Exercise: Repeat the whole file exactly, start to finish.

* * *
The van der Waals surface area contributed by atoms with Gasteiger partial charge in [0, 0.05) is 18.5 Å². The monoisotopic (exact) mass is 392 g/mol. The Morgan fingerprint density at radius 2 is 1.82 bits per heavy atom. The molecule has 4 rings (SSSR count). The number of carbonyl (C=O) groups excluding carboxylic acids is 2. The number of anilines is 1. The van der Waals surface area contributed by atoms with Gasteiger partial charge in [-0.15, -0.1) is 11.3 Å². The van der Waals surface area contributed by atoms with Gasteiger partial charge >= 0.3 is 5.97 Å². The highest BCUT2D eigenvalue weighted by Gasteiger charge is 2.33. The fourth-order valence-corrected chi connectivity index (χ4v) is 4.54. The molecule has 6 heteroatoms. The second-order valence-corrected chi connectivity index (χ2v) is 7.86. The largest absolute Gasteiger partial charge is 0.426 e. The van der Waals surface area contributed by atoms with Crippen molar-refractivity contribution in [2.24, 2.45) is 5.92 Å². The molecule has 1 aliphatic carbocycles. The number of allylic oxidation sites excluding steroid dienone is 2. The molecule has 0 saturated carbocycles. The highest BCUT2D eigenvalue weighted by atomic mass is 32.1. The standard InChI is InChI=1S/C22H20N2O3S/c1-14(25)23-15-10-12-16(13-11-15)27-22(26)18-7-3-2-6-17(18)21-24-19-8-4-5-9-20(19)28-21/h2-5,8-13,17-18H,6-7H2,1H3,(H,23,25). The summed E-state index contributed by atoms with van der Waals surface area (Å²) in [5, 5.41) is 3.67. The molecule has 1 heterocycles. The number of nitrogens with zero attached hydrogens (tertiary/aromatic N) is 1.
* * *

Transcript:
The van der Waals surface area contributed by atoms with Gasteiger partial charge in [0, 0.05) is 18.5 Å². The monoisotopic (exact) mass is 392 g/mol. The Morgan fingerprint density at radius 2 is 1.82 bits per heavy atom. The molecule has 4 rings (SSSR count). The number of carbonyl (C=O) groups excluding carboxylic acids is 2. The number of anilines is 1. The van der Waals surface area contributed by atoms with Gasteiger partial charge in [-0.15, -0.1) is 11.3 Å². The van der Waals surface area contributed by atoms with Gasteiger partial charge >= 0.3 is 5.97 Å². The highest BCUT2D eigenvalue weighted by Gasteiger charge is 2.33. The fourth-order valence-corrected chi connectivity index (χ4v) is 4.54. The molecule has 6 heteroatoms. The second-order valence-corrected chi connectivity index (χ2v) is 7.86. The largest absolute Gasteiger partial charge is 0.426 e. The van der Waals surface area contributed by atoms with Crippen molar-refractivity contribution in [2.24, 2.45) is 5.92 Å². The molecule has 1 aliphatic carbocycles. The number of allylic oxidation sites excluding steroid dienone is 2. The molecule has 0 saturated carbocycles. The highest BCUT2D eigenvalue weighted by atomic mass is 32.1. The standard InChI is InChI=1S/C22H20N2O3S/c1-14(25)23-15-10-12-16(13-11-15)27-22(26)18-7-3-2-6-17(18)21-24-19-8-4-5-9-20(19)28-21/h2-5,8-13,17-18H,6-7H2,1H3,(H,23,25). The summed E-state index contributed by atoms with van der Waals surface area (Å²) in [5, 5.41) is 3.67. The molecule has 1 heterocycles. The number of nitrogens with zero attached hydrogens (tertiary/aromatic N) is 1.